OpenStack maturity and Adoption
Ken is a Business Development Manager, focused on helping his team to build out EMC’s OpenStack Solutions strategy. HIs passion is to help IT deliver value to their customers through collaboration, automation, and cloud computing. Ken is an OpenStack Ambassador and a VMware vExpert. He blogs about cloud computing, OpenStack, and the EMC Federation at http://cloudarchitectmusings.com.
My relationship to OpenStack is multifaceted; I am at once a supporter, an ambassador, a critic, an architect, and a strategist. Fundamentally, I believe in the ability of a community of technologists to innovate rapidly and to create a platform that can help users and vendors succeed. Although OpenStack also has the potential to fail if the community is not able to stay cohesive in working together to build a sustaining project, I believe in it enough to stake my career on its success. The past few years, I've devoted 100% of my working life to the success of OpenStack, rather it be a Rackspace and in my current position driving the development of OpenStack solutions at EMC.
My biggest contribution to the success of the OpenStack project has been in the areas of technology evangelism and community building. I've spoken at numerous conferences, educating users and vendors on the OpenStack technology, including 15 talks over the last 3 OpenStack Summits. I've been able to blaze some new trails with tech blogs on topics such as SDS in Cinder and VMware vSphere with OpenStack. The blogs on those topics are still being referenced today by community members. I've also been able to help numerous VMware administrators with the transition the OpenStack community through my blogs, talks, and personal tutelage.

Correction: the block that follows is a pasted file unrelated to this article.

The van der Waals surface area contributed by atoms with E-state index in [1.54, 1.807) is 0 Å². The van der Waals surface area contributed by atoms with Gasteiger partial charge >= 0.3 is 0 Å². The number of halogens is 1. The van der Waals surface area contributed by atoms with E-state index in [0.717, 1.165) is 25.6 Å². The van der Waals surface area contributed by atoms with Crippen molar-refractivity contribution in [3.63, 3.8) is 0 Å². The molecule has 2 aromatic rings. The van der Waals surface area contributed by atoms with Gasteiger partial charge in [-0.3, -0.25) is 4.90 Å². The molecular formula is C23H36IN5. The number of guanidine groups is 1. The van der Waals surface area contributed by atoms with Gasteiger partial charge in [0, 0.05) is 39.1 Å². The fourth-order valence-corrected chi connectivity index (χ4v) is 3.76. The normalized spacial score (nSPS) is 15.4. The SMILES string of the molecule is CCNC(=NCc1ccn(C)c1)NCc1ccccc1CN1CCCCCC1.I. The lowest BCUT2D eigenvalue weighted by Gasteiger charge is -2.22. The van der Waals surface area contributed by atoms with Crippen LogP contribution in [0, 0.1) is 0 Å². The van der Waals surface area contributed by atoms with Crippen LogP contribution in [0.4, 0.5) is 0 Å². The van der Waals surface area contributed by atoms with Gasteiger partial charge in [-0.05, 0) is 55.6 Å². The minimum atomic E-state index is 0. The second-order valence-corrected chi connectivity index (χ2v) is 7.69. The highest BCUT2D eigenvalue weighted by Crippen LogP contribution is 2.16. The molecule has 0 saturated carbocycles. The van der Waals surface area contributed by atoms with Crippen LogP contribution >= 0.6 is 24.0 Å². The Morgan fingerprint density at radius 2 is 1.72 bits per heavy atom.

As a community advocate, I've been able to assist in jump starting and co-organizing 3 OpenStack user groups in the east coast. As an official OpenStack Ambassador, I've helped other user groups throughout the country as a speaker, as a resource to help with scheduling other speakers, and advising on organizational issues. I was a co-organizer for the new OpenStack Design Guide book sprint and helped to recruit writers from the community.
I've worked at 1 non-profit organization and served as an advisor for another, both outside the tech arena. In the former case, I was director of a program to equip organizations to teach job training skills to the clients they serve. The organizations we equipped included homeless shelters, drug rehab centers, and neighborhood churches. In the latter case, I advised an organization in Harlem that provided, free of charge, early childhood development classes and resources to families in low-income neighborhoods.
The key lessons I learned that would make me a valuable OpenStack Foundation board member is the importance of education, collaboration, and providing strong direction and vision. Any organization and community as diverse as the organizations I worked with and as constituted by the OpenStack community requires constant education of our values and charter. It requires a willingness to listen to everyone and to include as many community members as possible. It also requires the ability and willingness to set a direction for the community even when there is disagreement from some quarters.
The OpenStack Board is the shepherd of the community but not the benevolent dictator. The Board needs to set the direction of the project, with input from as many members as feasible, but needs to do it primarily through persuasion and education. The Board needs to be able to evaluate what is required, not only for the short-term success of the project, but what must be done to ensure ongoing long-term success.
I see several priorities for 2015. They include:
1) Enabling a product management function to ensure that the growing number of OpenStack projects integrate together to create a cohesive platform.
2) Finalize the Defcore initiative to bring clarity to what constitutes OpenStack.
3) Continue to focus on Operators and their requirements for a usable and sustainable cloud platform.
4) Create new avenues for contributions from non-developers. This includes a mechanism for hearing the voice of the end-user.
Kenneth has already been nominated by: